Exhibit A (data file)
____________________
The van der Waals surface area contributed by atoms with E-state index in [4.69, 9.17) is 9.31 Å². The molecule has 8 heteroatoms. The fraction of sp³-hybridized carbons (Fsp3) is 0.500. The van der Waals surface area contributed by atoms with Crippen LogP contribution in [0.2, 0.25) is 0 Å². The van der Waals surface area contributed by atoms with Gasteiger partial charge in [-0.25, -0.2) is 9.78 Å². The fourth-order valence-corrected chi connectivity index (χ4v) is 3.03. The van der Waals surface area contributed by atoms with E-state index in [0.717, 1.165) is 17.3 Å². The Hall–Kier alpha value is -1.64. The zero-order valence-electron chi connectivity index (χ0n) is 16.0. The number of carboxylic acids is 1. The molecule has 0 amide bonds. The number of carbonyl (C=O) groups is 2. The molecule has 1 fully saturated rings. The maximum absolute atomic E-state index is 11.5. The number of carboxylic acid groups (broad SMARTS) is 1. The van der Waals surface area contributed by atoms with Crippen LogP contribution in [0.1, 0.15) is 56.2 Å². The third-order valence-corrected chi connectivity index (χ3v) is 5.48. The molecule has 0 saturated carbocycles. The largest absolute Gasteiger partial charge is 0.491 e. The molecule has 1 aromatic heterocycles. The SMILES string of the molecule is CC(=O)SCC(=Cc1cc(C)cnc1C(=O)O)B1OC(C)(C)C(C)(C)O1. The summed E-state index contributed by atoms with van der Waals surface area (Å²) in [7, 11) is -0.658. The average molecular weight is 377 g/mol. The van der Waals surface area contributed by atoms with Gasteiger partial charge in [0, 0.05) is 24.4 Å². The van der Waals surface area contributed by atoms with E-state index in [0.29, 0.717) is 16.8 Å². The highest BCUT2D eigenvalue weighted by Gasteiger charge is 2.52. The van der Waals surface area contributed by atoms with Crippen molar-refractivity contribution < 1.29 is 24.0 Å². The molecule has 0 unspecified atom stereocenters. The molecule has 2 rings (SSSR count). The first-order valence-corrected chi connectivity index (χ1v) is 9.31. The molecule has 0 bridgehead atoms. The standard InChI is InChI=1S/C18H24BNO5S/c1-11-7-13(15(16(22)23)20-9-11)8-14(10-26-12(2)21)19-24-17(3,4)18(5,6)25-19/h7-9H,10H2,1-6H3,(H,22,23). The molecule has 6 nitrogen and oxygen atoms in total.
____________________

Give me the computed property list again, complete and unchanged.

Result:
The van der Waals surface area contributed by atoms with E-state index in [4.69, 9.17) is 9.31 Å². The molecule has 8 heteroatoms. The fraction of sp³-hybridized carbons (Fsp3) is 0.500. The van der Waals surface area contributed by atoms with Crippen LogP contribution in [0.2, 0.25) is 0 Å². The van der Waals surface area contributed by atoms with Gasteiger partial charge in [-0.25, -0.2) is 9.78 Å². The fourth-order valence-corrected chi connectivity index (χ4v) is 3.03. The van der Waals surface area contributed by atoms with E-state index in [0.717, 1.165) is 17.3 Å². The Hall–Kier alpha value is -1.64. The zero-order valence-electron chi connectivity index (χ0n) is 16.0. The number of carboxylic acids is 1. The molecule has 0 amide bonds. The number of carbonyl (C=O) groups is 2. The molecule has 1 fully saturated rings. The maximum absolute atomic E-state index is 11.5. The number of carboxylic acid groups (broad SMARTS) is 1. The van der Waals surface area contributed by atoms with Crippen LogP contribution in [0.1, 0.15) is 56.2 Å². The third-order valence-corrected chi connectivity index (χ3v) is 5.48. The molecule has 0 saturated carbocycles. The largest absolute Gasteiger partial charge is 0.491 e. The molecule has 1 aromatic heterocycles. The SMILES string of the molecule is CC(=O)SCC(=Cc1cc(C)cnc1C(=O)O)B1OC(C)(C)C(C)(C)O1. The summed E-state index contributed by atoms with van der Waals surface area (Å²) in [7, 11) is -0.658. The average molecular weight is 377 g/mol. The van der Waals surface area contributed by atoms with Gasteiger partial charge in [0, 0.05) is 24.4 Å². The van der Waals surface area contributed by atoms with E-state index in [0.29, 0.717) is 16.8 Å². The highest BCUT2D eigenvalue weighted by Gasteiger charge is 2.52. The van der Waals surface area contributed by atoms with Crippen molar-refractivity contribution < 1.29 is 24.0 Å². The molecule has 0 unspecified atom stereocenters. The molecule has 2 rings (SSSR count). The first-order valence-corrected chi connectivity index (χ1v) is 9.31. The molecule has 0 bridgehead atoms. The standard InChI is InChI=1S/C18H24BNO5S/c1-11-7-13(15(16(22)23)20-9-11)8-14(10-26-12(2)21)19-24-17(3,4)18(5,6)25-19/h7-9H,10H2,1-6H3,(H,22,23). The molecule has 6 nitrogen and oxygen atoms in total.